He did this with a televised message conveyed to all the national newspapers and TV channels. This was deemed an obvious choice for a media mogul and publisher who was only too aware of the potential of mass communication and the influence it could exercise.
“Italy is the land that I love,” the magnate declared, before announcing that he was to scendere in campo (take the field), a sports-related term which became emblematic of Berlusconi and his political battle. “I want to devote myself to public service because I do not want to live in an illiberal country governed by immature forces and by men bound to a past which proved to be a political and economic failure."
In the aftermath of Mani Pulite (a nationwide judicial investigation into political corruption), Berlusconi wanted to epitomise the man with a new approach. He would bring on change by abandoning old-style politics. The ambitious entrepreneur already bore the title of Cavaliere del lavoro (bestowed on those who have distinguished themselves in their work) and he was proud to hail from the “productive class” of the country. The man left “orphaned” after Tangentopoli (corruption scandal involving government ministers, industrialists and businessmen) and bereft of friendly political parties and cronies who could serve his interests, pledged to “create a new Italian miracle”.
The billionaire’s image as a modern, self-made man and the massive campaign launched on his own television networks were among the factors which would bring Forza Italia to victory in the May 1994 elections. Berlusconi had formed alliances with Umberto Bossi’s Lega Nord (Northern League), Alleanza Nazionale (National Alliance), the centrally-positioned heirs of the DC (Christian Democracy) and the extreme right wing MSI (Italian Socialist Movement), which had never been in government before.
Berlusconi would become prime minister a further three times: twice consecutively between 2001 and 2005, and 2005 and 2006, and the last time between 2008 and 2011.
The longest-serving prime minister, with almost twenty years’ continuous presence in Parliament, remained in the Senate until 2013 when he was removed from office following a conviction for tax fraud during the Processo Mediaset (Mediaset trial).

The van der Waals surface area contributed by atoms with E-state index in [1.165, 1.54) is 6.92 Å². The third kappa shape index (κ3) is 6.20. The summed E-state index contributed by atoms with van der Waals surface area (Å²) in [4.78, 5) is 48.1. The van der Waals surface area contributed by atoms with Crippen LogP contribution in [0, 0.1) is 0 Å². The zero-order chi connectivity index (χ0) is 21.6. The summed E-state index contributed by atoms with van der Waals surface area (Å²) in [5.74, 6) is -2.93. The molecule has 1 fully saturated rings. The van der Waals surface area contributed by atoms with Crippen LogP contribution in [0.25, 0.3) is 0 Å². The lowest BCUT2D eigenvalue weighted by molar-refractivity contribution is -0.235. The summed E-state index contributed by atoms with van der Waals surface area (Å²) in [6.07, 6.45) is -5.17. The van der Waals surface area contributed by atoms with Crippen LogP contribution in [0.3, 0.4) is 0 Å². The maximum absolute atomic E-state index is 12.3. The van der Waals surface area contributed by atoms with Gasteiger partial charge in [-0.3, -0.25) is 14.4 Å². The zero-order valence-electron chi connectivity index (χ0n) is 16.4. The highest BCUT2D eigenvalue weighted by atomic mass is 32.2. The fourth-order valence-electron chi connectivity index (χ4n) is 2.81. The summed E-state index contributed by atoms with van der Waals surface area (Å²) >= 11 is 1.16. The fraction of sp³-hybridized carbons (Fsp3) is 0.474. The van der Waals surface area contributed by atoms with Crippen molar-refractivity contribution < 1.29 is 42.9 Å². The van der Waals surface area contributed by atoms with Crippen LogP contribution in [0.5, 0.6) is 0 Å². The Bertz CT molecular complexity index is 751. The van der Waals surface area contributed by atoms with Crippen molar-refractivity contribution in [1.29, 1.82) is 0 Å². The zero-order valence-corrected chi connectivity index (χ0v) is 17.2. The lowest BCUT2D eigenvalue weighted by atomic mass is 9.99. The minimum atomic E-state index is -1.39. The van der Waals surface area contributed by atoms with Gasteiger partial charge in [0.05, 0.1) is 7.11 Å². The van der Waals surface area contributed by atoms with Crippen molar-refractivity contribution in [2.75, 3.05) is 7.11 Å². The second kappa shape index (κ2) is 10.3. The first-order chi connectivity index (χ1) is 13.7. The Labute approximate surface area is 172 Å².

These twenty years, fraught with judicial enquiries, scandals and controversy, had however, markedly affected Italian politics and society. The impact was so great that it resulted in the formation of a political neologism: Berlusconismo.
But who exactly was Silvio Berlusconi at that point in time when he decided to enter politics? The enterprising young Silvio began his career selling vacuum cleaners and built a quite a reputation as a crooner, first in nightclubs and subsequently on cruise ships.
He had then embarked on construction projects, creating amongst other things, the residential precinct of Segrate, called Milano 2. By putting pressure on Rome, he even managed to shift the flight paths of Linate Airport which passed over the “model suburb”. Milano 2, where television was transmitted via cable to the installation of unsightly antennas, was also home to the fledgling Telemilanocavo, which became Telemilano 58, and later evolved into Canale 5, part of Mediaset. Mediaset was the first company to challenge the monopoly of Italy's state-owned broadcaster, RAI.
By the time Berlusconi “took to the political field” at the age of 58, he was a tycoon. He was president of the Fininvest and Mondadori companies and moved within various sectors of the business world, dealing with substantial amounts of money and mingling with very influential people.
When, in 1984, a magistrate ruled that Berlusconi's three national television networks were broadcasting illegally, the then prime minister - and close friend - Bettino Craxi rushed through a decree to get them back on air again.
Silvio Berlusconi also owned the A.C. Milan Football Club. After stripping De Benedetti of his position at Mondadori, apparently by way of a bribe offered to a magistrate, the shrewd businessman became the biggest publisher in Italy.
Berlusconi remains a powerful man, with powerful friends. Today he is Italy’s fifth wealthiest man according to the Forbes Rich List (2016).
But the Italian media tycoon and politician has also been embroiled in over 20 court cases, some involving tax fraud, corruption, collusion with the Mafia, balance sheet fraud, embezzlement and underage prostitution.
Silvio Berlusconi has been barred from holding public office but remains the head of the Forza Italia party. We may not have seen the last of him yet...